#2. They Don't Understand Why People Like Things
The reason critics talk down to people is their reviews are targeted at a general audience (again, the exact group of people who doesn't read reviews) -- you give water 10 out of 10 because everyone would like it, and anything that has a strong flavor fewer points because it appeals only to a niche group. But raise your hand if your absolute favorite stuff is thus because of weird, specific reasons that weren't mentioned in any review. Raise your hand if you like strong flavors that others don't. Raise your hand if you're like everyone on Earth: part of a niche audience.
COULD a given piece of art be someone's favorite thing? If it includes any kind of strong flavor, then yes, it could be. If something is weird or unusual because it has some kind of really distinct aspect to it, then I guarantee you that everyone who likes that aspect is going to love it, and that's the kind of thing that every review needs to consider. And the only example you need is Batman, because everyone who loves Batman is automatically going to like a Batman thing more than a general audience will, and everyone who doesn't care about Batman is never going within 100 yards of it no matter how polished it is. So it's easy: Just pretend every game is a Batman game. Find the Batman -- the distinctive flavor -- and score accordingly. Everyone has their Batman, whatever it may be.
Thanks to the ability of the Internet to unite and harness the buying power of people with really specific tastes, art in most mediums is evolving accordingly. But most reviews are still targeted at the increasingly mythical General Audience. If you're in a niche culture you need to write niche reviews. Speaking of which ...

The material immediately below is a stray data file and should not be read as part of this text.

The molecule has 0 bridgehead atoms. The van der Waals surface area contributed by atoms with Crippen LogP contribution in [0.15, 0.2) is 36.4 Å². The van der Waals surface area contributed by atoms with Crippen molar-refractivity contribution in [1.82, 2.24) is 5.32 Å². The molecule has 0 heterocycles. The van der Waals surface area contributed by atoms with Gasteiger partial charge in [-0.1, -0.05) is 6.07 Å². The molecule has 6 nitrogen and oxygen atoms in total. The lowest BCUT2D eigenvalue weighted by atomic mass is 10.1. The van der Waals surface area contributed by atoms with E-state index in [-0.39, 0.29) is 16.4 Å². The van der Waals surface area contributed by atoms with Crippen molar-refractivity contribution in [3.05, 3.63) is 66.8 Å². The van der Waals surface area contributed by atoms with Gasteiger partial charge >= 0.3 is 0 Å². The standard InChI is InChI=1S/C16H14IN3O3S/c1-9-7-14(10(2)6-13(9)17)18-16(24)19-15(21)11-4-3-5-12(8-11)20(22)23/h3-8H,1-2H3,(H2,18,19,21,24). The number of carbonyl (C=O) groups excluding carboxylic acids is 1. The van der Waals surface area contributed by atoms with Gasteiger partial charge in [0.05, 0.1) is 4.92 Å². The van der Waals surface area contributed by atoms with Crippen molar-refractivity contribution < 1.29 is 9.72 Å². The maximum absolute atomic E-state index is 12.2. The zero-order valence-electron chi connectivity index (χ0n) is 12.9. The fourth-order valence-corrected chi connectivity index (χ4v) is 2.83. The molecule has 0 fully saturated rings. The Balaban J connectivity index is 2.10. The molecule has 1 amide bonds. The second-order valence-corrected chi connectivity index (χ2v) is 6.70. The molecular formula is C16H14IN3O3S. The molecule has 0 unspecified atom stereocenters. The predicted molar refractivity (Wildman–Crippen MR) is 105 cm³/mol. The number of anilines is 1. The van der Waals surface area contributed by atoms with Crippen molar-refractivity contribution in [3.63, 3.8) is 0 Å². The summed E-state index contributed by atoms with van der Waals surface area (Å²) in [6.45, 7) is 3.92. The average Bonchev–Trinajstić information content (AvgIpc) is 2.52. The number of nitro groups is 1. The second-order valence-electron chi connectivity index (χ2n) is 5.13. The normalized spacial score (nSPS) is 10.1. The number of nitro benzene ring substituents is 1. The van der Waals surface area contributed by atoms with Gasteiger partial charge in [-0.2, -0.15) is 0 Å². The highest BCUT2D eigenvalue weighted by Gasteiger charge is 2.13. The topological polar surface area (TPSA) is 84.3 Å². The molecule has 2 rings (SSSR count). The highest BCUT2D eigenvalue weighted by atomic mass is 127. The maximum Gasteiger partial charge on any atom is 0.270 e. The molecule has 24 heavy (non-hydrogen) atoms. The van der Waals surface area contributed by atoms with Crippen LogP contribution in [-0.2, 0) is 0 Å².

#1. They Aren't Changing With the Stuff They're Reviewing
One of my favorite video games is only thus because fan-created mods fixed the huge host of graphics and control issues that ruin the out-of-the-box version. My favorite rap song is a bootleg remix of a Sage Francis song mashed up with "Bittersweet Symphony" -- which itself famously borrows from a Rolling Stones song. There are bands I know about only because I heard them on a pretend radio in a pretend bar in a modded version of a video game that was in retrospect merely raw material for the numerous free mods and overhauls that brought out its true potential. Some of the best art in life is free. Some of the best versions of songs are remixes or covers. Sometimes I hate a game because it's a remake of a game I loved and it gets everything wrong. Sometime I love a game, from the same company, because I never played the original version of the game it's a remake of. My absolute favorite video game soundtrack is an album I was listening to that meshed perfectly with the game I happened to be playing. Sometimes the biggest fans aren't in the target audience. Sometimes I love something that got bad reviews and sometimes the opposite, but it's never consistent, if it was even reviewed to begin with, if it even could be reviewed. Sometimes you have to look at the postmodern set of circumstances we live in and conclude that the way we review things hasn't changed nearly to the same degree that art has changed, and that's the biggest problem of all with modern criticism.
And it's true that some critics seem to be finally addressing this, but for the most part it's still 20th century reviews of a far more mercurial 21st century world of art, because the way we review stuff was developed in a world before all the remixes and remakes and obsolescence and gray areas and blurred lines that we have now. What, then, can critics do if they're often reviewing things that are niche and free and Kickstarted and a copy of a copy of a copy? That's up to them to decide, but it is their problem and it's not good enough to say: "Oh, we're gonna review it as it was released and then stand by that initial score no matter how unrecognizable it is after two months of hysteria and patching and fan mods, because the Metacritic dictatorship is too entrenched to allow for reviews that change to match how art changes." Art isn't what it used to be, and you can be out of sync only for so long before people start realizing that their favorite everything is nothing like the reviews said it was, so why even read them?
The best thing I played recently was a free fan-created mission for a PC game from 14 years ago that you need an additional free third-party program to run properly, but I only discovered it because someone on a discussion forum had reviewed a ton of fan missions and had rated it a 9.5/10. We need critics to get with the times because we need critics, and if that means criticism becomes less the domain of hopelessly out of touch self-appointed tastemakers and more decentralized and independent in the way that the arts increasingly are, then that's Batman as fuck.